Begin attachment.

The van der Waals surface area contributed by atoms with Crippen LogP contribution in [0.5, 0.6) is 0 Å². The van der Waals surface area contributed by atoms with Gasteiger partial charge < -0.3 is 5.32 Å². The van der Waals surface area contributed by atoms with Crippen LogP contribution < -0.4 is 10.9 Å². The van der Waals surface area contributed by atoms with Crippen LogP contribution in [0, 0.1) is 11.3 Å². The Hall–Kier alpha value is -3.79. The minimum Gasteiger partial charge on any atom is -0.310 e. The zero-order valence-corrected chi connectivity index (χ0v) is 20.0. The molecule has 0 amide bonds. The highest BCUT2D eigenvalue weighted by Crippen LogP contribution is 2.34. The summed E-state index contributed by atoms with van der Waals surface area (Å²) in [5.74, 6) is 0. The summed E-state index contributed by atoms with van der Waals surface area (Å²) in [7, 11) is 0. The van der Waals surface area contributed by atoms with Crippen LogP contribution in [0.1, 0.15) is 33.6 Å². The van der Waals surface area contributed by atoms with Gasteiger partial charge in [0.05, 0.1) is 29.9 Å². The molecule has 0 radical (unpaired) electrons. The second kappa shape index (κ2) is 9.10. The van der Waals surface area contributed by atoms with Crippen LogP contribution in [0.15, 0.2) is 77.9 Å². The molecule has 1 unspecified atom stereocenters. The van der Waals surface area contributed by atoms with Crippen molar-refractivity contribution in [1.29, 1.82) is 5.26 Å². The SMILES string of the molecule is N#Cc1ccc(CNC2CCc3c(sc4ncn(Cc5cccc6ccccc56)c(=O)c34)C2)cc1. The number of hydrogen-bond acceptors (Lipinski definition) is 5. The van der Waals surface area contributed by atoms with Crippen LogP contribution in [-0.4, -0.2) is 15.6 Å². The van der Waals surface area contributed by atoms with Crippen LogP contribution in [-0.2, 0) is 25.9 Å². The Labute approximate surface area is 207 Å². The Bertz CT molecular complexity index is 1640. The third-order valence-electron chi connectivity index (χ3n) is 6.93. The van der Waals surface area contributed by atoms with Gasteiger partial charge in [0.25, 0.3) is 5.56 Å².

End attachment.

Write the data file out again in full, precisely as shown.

The van der Waals surface area contributed by atoms with Crippen LogP contribution in [0.5, 0.6) is 0 Å². The van der Waals surface area contributed by atoms with Gasteiger partial charge < -0.3 is 5.32 Å². The van der Waals surface area contributed by atoms with Crippen LogP contribution < -0.4 is 10.9 Å². The van der Waals surface area contributed by atoms with Crippen LogP contribution in [0, 0.1) is 11.3 Å². The Hall–Kier alpha value is -3.79. The minimum Gasteiger partial charge on any atom is -0.310 e. The zero-order valence-corrected chi connectivity index (χ0v) is 20.0. The molecule has 0 amide bonds. The highest BCUT2D eigenvalue weighted by Crippen LogP contribution is 2.34. The summed E-state index contributed by atoms with van der Waals surface area (Å²) in [5.74, 6) is 0. The summed E-state index contributed by atoms with van der Waals surface area (Å²) in [7, 11) is 0. The van der Waals surface area contributed by atoms with Crippen LogP contribution in [0.1, 0.15) is 33.6 Å². The van der Waals surface area contributed by atoms with Gasteiger partial charge in [0.05, 0.1) is 29.9 Å². The molecule has 0 radical (unpaired) electrons. The second kappa shape index (κ2) is 9.10. The van der Waals surface area contributed by atoms with Crippen LogP contribution in [0.15, 0.2) is 77.9 Å². The molecule has 1 unspecified atom stereocenters. The van der Waals surface area contributed by atoms with Crippen molar-refractivity contribution in [1.29, 1.82) is 5.26 Å². The SMILES string of the molecule is N#Cc1ccc(CNC2CCc3c(sc4ncn(Cc5cccc6ccccc56)c(=O)c34)C2)cc1. The number of hydrogen-bond acceptors (Lipinski definition) is 5. The van der Waals surface area contributed by atoms with Crippen LogP contribution in [-0.4, -0.2) is 15.6 Å². The van der Waals surface area contributed by atoms with Crippen LogP contribution in [-0.2, 0) is 25.9 Å². The Labute approximate surface area is 207 Å². The Bertz CT molecular complexity index is 1640. The third-order valence-electron chi connectivity index (χ3n) is 6.93. The van der Waals surface area contributed by atoms with Gasteiger partial charge in [0.25, 0.3) is 5.56 Å².